Sen. Kiko’s watershed moment | Inquirer Opinion
Human Face

Sen. Kiko’s watershed moment

After the mammoth Pampanga campaign rally (reported crowd estimate: 220,000) on April 9 of presidential and vice presidential contenders Vice President Leni Robredo and Sen. Kiko Pangilinan respectively, friends could not stop talking about that moment onstage that brought tears to many eyes. That was when a group of farmers came onstage to raise the arms of Senator Kiko, something not heretofore seen in campaign rallies where the common folk stay at ground level.

But Kiko would not have the moment to himself alone. He walked to the seated VP Leni to bid her come to center stage and relish the support of the tillers of the soil, the men with the hoe, so to speak, to borrow the title of Edwin Markham’s poem inspired by Jean-Francois Millet’s world-famous protest painting. The cadence of the first lines was playing in my mind. It was a watershed moment. And so was the Pampanga rally.


A watershed moment is an event that marks a significant development, a change of course, a turning point. The word watershed, as we know it, refers to water from the mountains and hills that drain into an area to form a water source. If managed well, watersheds can feed irrigation systems for farms. But if destroyed, they could also cause flooding and landslides. We are not strangers to the latter.

Moments before the black-clad farmers with bright pink protective sleeves emerged on stage, Kiko, in his campaign spiel, mentioned a Tatay Neg, a Pampanga farmer whom the senator acknowledged as having taught him lessons, not only in farming but gave him insights on what elected persons in authority should be. The senator who had visited Tatay Neg’s farming community to help in their livelihood endeavors became the learner. So what a big surprise it was for Kiko when his wife, the megastar Sharon Cuneta, called the farmers to come onstage and do the honors.


Kiko was in tears while he and 87-year-old Tatay Neg (Virgilio Alfaro) embraced. It was a surprise. And while the two men were in each other arms, with Kiko’s towering six feet dwarfing the sun-darkened man of the soil (hence the nickname Neg?), it seemed like the world stood still. It was a watershed moment for the vice presidential hopeful who showed where his heart belonged. Suddenly, his campaign cry, “Hello, pagkain! (food) Goodbye, gutom! (hunger)” became swak na swak, to use street corner lingo. For how is it that our food producers, our food providers are the ones who suffer hunger? was Kiko’s oft-repeated question that begs an answer and action.

It could be said emphatically that VP Leni herself is not a stranger to farmers’ lives. She had supported and marched with the Sumilao farmers who had fought for and won the land that was meant for them. VP Leni was not in the political radar at that time, she was a pro bono lawyer, wife to charismatic mayor Jesse Robredo who later perished in a plane crash while serving as secretary of the Department of the Interior and Local Government during President Benigno Aquino III’s watch. The widow slowly took her place in the political arena and popularized the word laylayan (hemline) to refer to the poor and neglected who dwell in the margins of society but who deserve better.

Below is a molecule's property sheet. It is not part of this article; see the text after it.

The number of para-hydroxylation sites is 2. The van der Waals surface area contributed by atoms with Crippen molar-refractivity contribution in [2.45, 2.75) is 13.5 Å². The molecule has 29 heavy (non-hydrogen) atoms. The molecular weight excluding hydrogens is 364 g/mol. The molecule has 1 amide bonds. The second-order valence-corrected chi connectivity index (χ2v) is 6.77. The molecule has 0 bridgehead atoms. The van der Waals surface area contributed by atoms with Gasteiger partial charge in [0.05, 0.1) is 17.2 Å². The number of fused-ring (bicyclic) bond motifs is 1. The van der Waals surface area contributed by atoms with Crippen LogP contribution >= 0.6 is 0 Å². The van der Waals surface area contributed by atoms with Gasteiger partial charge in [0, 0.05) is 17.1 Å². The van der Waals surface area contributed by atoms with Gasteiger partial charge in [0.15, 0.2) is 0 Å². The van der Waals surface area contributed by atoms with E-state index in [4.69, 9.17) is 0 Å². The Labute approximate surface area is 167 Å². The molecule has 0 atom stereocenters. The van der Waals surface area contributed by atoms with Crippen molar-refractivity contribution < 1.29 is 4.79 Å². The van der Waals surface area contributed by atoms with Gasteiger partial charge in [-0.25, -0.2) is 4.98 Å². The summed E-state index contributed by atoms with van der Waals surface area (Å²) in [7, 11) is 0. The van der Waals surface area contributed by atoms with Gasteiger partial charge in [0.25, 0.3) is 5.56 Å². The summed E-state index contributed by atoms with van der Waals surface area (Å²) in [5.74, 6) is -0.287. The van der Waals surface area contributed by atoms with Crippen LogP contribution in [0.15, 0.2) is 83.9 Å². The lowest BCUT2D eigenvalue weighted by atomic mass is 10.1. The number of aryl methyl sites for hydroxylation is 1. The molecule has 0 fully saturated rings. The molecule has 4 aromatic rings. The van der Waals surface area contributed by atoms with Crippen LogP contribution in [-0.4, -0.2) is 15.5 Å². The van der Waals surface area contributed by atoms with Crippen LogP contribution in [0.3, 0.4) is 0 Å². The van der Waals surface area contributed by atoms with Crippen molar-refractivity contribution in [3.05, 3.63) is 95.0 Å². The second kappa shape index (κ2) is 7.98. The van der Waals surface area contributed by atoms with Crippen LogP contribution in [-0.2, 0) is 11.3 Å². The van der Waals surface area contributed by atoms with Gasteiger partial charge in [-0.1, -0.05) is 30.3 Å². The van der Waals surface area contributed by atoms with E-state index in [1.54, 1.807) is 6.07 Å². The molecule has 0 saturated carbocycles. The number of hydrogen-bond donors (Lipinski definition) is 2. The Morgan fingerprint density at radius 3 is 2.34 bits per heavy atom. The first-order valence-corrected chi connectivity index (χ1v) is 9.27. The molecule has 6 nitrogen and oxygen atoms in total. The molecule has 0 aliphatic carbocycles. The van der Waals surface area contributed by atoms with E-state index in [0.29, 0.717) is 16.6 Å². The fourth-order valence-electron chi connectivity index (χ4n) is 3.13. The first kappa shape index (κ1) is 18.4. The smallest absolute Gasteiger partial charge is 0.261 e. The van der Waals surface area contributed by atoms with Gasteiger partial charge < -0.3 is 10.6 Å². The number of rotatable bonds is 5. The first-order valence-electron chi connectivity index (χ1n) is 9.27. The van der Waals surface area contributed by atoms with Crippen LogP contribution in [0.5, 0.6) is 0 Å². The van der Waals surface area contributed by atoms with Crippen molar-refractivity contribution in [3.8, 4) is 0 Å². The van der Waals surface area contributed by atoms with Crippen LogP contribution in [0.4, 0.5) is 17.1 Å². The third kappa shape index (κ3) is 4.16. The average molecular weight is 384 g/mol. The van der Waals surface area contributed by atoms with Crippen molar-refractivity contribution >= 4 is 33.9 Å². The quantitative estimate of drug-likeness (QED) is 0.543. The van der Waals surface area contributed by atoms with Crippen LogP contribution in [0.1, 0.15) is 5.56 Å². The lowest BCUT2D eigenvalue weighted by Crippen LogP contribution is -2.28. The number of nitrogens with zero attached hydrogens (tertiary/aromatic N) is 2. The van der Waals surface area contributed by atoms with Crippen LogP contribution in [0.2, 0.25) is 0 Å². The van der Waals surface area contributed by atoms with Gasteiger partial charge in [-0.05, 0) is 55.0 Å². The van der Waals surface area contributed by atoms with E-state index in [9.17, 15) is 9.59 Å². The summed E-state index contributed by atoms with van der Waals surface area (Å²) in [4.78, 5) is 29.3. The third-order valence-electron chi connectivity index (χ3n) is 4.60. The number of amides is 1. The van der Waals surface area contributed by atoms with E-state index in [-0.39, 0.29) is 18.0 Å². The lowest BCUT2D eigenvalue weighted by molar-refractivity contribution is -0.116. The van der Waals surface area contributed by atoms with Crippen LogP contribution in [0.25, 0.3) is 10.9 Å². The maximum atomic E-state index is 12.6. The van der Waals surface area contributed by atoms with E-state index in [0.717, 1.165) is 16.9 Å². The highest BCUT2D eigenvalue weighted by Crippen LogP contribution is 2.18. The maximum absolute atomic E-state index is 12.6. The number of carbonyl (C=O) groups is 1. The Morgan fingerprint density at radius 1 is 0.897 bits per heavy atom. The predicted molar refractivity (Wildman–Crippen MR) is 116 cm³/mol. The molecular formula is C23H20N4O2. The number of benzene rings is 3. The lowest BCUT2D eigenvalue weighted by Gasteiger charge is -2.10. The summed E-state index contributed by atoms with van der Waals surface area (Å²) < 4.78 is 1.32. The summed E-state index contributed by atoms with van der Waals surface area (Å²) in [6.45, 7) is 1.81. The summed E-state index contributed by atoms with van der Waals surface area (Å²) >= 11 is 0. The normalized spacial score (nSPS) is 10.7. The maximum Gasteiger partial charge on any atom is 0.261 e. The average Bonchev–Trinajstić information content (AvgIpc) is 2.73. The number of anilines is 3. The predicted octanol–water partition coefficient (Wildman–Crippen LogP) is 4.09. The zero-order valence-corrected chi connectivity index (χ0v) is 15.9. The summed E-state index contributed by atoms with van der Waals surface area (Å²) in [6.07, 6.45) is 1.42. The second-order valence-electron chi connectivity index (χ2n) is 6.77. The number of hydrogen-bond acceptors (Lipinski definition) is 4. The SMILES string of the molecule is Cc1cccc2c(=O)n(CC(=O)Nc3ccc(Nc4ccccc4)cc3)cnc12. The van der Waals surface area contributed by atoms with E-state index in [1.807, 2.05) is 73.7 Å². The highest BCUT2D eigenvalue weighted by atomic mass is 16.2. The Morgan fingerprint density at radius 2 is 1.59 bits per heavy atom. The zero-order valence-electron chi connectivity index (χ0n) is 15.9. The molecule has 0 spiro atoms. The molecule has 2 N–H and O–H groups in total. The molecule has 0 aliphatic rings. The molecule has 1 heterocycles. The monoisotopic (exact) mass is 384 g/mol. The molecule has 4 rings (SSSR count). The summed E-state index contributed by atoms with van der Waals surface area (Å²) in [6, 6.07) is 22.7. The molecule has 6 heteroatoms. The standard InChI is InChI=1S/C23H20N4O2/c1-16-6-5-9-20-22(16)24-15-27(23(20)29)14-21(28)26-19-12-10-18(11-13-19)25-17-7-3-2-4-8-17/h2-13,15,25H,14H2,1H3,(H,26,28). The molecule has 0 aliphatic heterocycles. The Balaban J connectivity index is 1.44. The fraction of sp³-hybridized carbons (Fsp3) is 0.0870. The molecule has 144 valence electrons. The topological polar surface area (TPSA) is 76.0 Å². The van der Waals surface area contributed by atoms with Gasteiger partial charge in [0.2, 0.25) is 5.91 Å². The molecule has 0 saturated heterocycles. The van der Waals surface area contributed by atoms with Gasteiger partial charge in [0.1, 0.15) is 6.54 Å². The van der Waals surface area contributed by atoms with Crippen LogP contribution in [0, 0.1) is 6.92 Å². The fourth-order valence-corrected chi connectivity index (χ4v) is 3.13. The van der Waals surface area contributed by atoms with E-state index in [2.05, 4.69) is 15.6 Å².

Not so incidentally, while the three basement dwellers in the presidential race were holding a press conference on Easter Sunday in the posh Peninsula Hotel in Makati to excoriate VP Leni in the wild hope that she would step aside because in surveys she ranks second (oh, but inching up), she was having lunch with the Sumilao farmers on rugged terrain. That she ranks second in surveys, one of them said, means she is not liked. Oh, so what about you, third, fourth, fifth placers?

I posted the next day’s Inquirer story on Facebook with my comment (in figurative language): “They only exposed themselves, these exhibitionists. Pathetic.” In Abnormal Psychology (for which I got a good grade), men who exhibit their manhood in public in order to get attention are called exhibitionists, while the disorder is called exhibitionism. The common reaction to the display is to run away or shriek in disgust. For an exhibitionist, such reaction triggers sexual arousal. No, we were taught, just ignore, or better still, to kindly tell the exhibitionist, “Keep it to yourself” or “Withdraw” or some other remark of disinterest. That would make the exhibitionist slink away.

More watershed moments ahead.


Send feedback to [email protected]

Read Next
Don't miss out on the latest news and information.

Subscribe to INQUIRER PLUS to get access to The Philippine Daily Inquirer & other 70+ titles, share up to 5 gadgets, listen to the news, download as early as 4am & share articles on social media. Call 896 6000.

TAGS: #VotePH2022, 2022 elections, Kiko Pangilinan, Leni Robredo, watershed moment
For feedback, complaints, or inquiries, contact us.

© Copyright 1997-2022 | All Rights Reserved

We use cookies to ensure you get the best experience on our website. By continuing, you are agreeing to our use of cookies. To find out more, please click this link.